Combatting the “leprosy of mental illnesses”.

I have never been diagnosed with Borderline Personality Disorder by a professional.  My current therapist doesn’t use these kind of diagnoses and often tells me we are all on the borderline spectrum somewhere.  However I identify with several of the core symptoms and the difficulty feeling a secure sense of self, as well as being hyper-reactive to triggers of invalidation or abandonment due to the prevalence of these kind of traumas in my young and adolescent life.

I have intense compassion for those bloggers here and anyone who suffers from BPD which means I am always happy when I come across something that sheds light on one of the most stigmatising of mental illnesses and has been called “the leprosy of mental illnesses” by mental health professionals who themselves are often not able to tolerate the full spectrum of behaviours of the disorder if they don`t have strong understanding and therapeutic framework.

Today I found the book Beyond Borderline : True Stories of Recovery from Borderline Personality Disorder  in my local bookshop and was moved to tears well before I reached page 10.

Beyond

The following statistics enlightened me further to its widespread prevalence.

  1. More than 14 million Americans have the disorder making it more common than Bi Polar Disorder and Schizophrenia combined.
  2. 40 percent of people diagnosed as Bi Polar are, in fact Borderline.
  3. There is a inheritability factor of about 67 percent in BPD.
  4. 10 percent of sufferers of the disorder end up taking their lives.

Treatment and recovery from the disorder demands the establishment of a strong bond with a therapist who can help to contain the sufferer`s working through of complex abandonment and trauma issues that can lay hidden for years.   It demands also that the sufferer come to understand perceptual distortions which come to characterise the illness and function to split off pain and may block healing helping them to tolerate and de-escalate painful emotions and emotional triggers.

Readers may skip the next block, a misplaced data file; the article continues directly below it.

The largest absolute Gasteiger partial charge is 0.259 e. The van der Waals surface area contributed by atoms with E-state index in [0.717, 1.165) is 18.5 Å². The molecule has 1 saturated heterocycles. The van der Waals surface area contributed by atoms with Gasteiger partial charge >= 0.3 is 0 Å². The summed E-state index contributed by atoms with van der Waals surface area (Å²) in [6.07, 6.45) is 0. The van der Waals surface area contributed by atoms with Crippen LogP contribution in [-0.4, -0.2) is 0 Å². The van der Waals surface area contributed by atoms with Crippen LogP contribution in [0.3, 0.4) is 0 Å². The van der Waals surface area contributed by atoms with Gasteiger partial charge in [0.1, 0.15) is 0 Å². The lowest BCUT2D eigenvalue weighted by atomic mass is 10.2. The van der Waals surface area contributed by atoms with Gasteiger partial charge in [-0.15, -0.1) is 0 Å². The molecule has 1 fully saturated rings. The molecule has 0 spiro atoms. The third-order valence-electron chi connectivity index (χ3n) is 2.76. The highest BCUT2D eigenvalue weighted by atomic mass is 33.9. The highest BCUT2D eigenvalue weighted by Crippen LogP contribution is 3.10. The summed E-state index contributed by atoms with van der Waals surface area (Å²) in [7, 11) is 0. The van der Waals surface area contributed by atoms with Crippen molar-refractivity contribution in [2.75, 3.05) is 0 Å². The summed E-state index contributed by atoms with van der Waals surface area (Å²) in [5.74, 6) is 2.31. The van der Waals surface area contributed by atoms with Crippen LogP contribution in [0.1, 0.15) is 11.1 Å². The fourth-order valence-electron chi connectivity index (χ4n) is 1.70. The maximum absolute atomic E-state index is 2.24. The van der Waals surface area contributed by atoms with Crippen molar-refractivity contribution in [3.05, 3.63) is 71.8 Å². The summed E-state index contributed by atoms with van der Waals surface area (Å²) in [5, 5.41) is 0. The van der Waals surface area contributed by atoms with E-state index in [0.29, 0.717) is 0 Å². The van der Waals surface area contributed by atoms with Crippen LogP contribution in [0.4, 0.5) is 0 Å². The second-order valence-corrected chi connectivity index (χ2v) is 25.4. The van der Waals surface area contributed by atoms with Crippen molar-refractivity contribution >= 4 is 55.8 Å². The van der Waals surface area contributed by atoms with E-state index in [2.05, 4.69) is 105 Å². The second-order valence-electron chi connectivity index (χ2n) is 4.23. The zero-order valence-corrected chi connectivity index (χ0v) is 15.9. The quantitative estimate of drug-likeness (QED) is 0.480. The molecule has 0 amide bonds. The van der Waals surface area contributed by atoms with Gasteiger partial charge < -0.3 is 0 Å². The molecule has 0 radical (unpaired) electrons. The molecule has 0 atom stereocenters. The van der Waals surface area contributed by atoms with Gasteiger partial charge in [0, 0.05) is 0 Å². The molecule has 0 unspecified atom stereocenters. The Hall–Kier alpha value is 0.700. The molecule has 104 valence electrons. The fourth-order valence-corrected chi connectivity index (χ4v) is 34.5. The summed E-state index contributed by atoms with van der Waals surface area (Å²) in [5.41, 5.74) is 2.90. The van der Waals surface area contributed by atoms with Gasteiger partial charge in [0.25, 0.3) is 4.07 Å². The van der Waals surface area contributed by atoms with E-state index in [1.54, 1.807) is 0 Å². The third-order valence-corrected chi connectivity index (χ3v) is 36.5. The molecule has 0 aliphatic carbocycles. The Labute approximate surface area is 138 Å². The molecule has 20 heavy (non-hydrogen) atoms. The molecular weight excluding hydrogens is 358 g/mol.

The book contains 24 personal stories from sufferers and sheds so much light on the illness.   These are people who have gone to the depths of hell, pain and terror that many will never know making us cognisant of the full register of emotional pain that underlies a condition that often functions to keep the sufferer trapped in the most terrilble emotional isolation.

The experiences shared,  show that BPD is a disorder that can be recovered from, if sufferers are willing to do the work and move towards psychological understanding that involves navigation, rather than splitting off of pain.   I highly recommend the book not only to those who suffer but those who seek to understand and in seeking that understanding will help us to address the stigma of a condition that so badly needs our empathy, insight and compassion.

3 thoughts on “Combatting the “leprosy of mental illnesses”.

Leave a Reply

Fill in your details below or click an icon to log in:

WordPress.com Logo

You are commenting using your WordPress.com account. Log Out /  Change )

Google photo

You are commenting using your Google account. Log Out /  Change )

Twitter picture

You are commenting using your Twitter account. Log Out /  Change )

Facebook photo

You are commenting using your Facebook account. Log Out /  Change )

Connecting to %s